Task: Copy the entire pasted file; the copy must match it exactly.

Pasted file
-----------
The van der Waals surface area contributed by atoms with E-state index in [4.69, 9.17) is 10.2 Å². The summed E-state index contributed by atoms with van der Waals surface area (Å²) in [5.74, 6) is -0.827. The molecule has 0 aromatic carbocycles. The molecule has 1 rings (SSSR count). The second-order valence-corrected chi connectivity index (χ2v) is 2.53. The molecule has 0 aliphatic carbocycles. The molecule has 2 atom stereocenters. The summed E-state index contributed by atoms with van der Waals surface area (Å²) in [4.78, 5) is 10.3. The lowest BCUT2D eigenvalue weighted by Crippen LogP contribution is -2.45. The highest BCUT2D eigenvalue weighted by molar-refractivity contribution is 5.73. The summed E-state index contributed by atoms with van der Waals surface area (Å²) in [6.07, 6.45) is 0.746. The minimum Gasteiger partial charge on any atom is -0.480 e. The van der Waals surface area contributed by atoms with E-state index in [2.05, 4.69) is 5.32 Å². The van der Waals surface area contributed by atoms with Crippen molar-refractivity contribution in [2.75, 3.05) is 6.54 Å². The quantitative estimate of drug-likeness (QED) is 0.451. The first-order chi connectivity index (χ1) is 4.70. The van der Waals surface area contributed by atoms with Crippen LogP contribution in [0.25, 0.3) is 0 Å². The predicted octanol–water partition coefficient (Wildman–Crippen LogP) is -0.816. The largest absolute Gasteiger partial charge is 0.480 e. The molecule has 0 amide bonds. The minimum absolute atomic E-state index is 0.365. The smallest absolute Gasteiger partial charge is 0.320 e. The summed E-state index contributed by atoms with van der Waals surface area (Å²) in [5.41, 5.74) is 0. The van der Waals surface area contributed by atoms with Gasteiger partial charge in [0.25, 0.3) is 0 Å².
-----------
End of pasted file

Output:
The van der Waals surface area contributed by atoms with E-state index in [4.69, 9.17) is 10.2 Å². The summed E-state index contributed by atoms with van der Waals surface area (Å²) in [5.74, 6) is -0.827. The molecule has 0 aromatic carbocycles. The molecule has 1 rings (SSSR count). The second-order valence-corrected chi connectivity index (χ2v) is 2.53. The molecule has 0 aliphatic carbocycles. The molecule has 2 atom stereocenters. The summed E-state index contributed by atoms with van der Waals surface area (Å²) in [4.78, 5) is 10.3. The lowest BCUT2D eigenvalue weighted by Crippen LogP contribution is -2.45. The highest BCUT2D eigenvalue weighted by molar-refractivity contribution is 5.73. The summed E-state index contributed by atoms with van der Waals surface area (Å²) in [6.07, 6.45) is 0.746. The minimum Gasteiger partial charge on any atom is -0.480 e. The van der Waals surface area contributed by atoms with E-state index in [2.05, 4.69) is 5.32 Å². The van der Waals surface area contributed by atoms with Crippen molar-refractivity contribution in [2.75, 3.05) is 6.54 Å². The quantitative estimate of drug-likeness (QED) is 0.451. The first-order chi connectivity index (χ1) is 4.70. The van der Waals surface area contributed by atoms with Crippen LogP contribution in [0.25, 0.3) is 0 Å². The predicted octanol–water partition coefficient (Wildman–Crippen LogP) is -0.816. The largest absolute Gasteiger partial charge is 0.480 e. The molecule has 0 amide bonds. The minimum absolute atomic E-state index is 0.365. The smallest absolute Gasteiger partial charge is 0.320 e. The summed E-state index contributed by atoms with van der Waals surface area (Å²) in [5.41, 5.74) is 0. The van der Waals surface area contributed by atoms with Gasteiger partial charge in [0.25, 0.3) is 0 Å².